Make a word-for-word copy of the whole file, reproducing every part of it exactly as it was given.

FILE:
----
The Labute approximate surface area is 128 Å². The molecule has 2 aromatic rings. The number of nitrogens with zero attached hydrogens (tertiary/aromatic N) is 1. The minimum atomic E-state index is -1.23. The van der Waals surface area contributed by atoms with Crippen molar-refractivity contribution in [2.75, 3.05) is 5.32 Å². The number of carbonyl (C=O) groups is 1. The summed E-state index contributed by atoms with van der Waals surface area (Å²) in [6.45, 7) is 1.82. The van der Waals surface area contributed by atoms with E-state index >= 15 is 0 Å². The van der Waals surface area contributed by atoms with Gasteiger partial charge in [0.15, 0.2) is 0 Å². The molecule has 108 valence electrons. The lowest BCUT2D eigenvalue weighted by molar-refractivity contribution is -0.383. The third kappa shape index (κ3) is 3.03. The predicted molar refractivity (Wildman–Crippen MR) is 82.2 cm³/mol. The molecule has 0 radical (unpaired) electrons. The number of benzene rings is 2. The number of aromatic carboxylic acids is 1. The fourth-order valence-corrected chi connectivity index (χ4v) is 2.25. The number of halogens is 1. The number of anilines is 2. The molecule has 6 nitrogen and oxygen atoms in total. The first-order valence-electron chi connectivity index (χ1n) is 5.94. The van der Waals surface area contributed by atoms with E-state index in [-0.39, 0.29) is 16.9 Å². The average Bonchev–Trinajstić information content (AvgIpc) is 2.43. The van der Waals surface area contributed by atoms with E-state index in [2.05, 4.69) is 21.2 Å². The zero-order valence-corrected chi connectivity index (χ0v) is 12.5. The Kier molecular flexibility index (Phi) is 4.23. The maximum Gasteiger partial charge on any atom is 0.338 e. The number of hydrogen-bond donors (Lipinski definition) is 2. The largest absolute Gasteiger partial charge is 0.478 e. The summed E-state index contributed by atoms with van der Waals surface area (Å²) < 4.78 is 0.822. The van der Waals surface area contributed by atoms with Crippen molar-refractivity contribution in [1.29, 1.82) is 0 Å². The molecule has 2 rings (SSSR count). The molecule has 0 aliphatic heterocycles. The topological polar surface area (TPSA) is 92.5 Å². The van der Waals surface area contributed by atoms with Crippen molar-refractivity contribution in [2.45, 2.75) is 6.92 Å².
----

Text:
The Labute approximate surface area is 128 Å². The molecule has 2 aromatic rings. The number of nitrogens with zero attached hydrogens (tertiary/aromatic N) is 1. The minimum atomic E-state index is -1.23. The van der Waals surface area contributed by atoms with Crippen molar-refractivity contribution in [2.75, 3.05) is 5.32 Å². The number of carbonyl (C=O) groups is 1. The summed E-state index contributed by atoms with van der Waals surface area (Å²) in [6.45, 7) is 1.82. The van der Waals surface area contributed by atoms with E-state index >= 15 is 0 Å². The van der Waals surface area contributed by atoms with Gasteiger partial charge in [0.15, 0.2) is 0 Å². The molecule has 108 valence electrons. The lowest BCUT2D eigenvalue weighted by molar-refractivity contribution is -0.383. The third kappa shape index (κ3) is 3.03. The predicted molar refractivity (Wildman–Crippen MR) is 82.2 cm³/mol. The molecule has 0 radical (unpaired) electrons. The number of benzene rings is 2. The number of aromatic carboxylic acids is 1. The fourth-order valence-corrected chi connectivity index (χ4v) is 2.25. The number of halogens is 1. The number of anilines is 2. The molecule has 6 nitrogen and oxygen atoms in total. The first-order valence-electron chi connectivity index (χ1n) is 5.94. The van der Waals surface area contributed by atoms with E-state index in [-0.39, 0.29) is 16.9 Å². The average Bonchev–Trinajstić information content (AvgIpc) is 2.43. The van der Waals surface area contributed by atoms with E-state index in [2.05, 4.69) is 21.2 Å². The zero-order valence-corrected chi connectivity index (χ0v) is 12.5. The Kier molecular flexibility index (Phi) is 4.23. The maximum Gasteiger partial charge on any atom is 0.338 e. The number of hydrogen-bond donors (Lipinski definition) is 2. The largest absolute Gasteiger partial charge is 0.478 e. The summed E-state index contributed by atoms with van der Waals surface area (Å²) < 4.78 is 0.822. The van der Waals surface area contributed by atoms with Crippen molar-refractivity contribution in [1.29, 1.82) is 0 Å². The molecule has 2 rings (SSSR count). The molecule has 0 aliphatic heterocycles. The topological polar surface area (TPSA) is 92.5 Å². The van der Waals surface area contributed by atoms with Crippen molar-refractivity contribution in [2.45, 2.75) is 6.92 Å².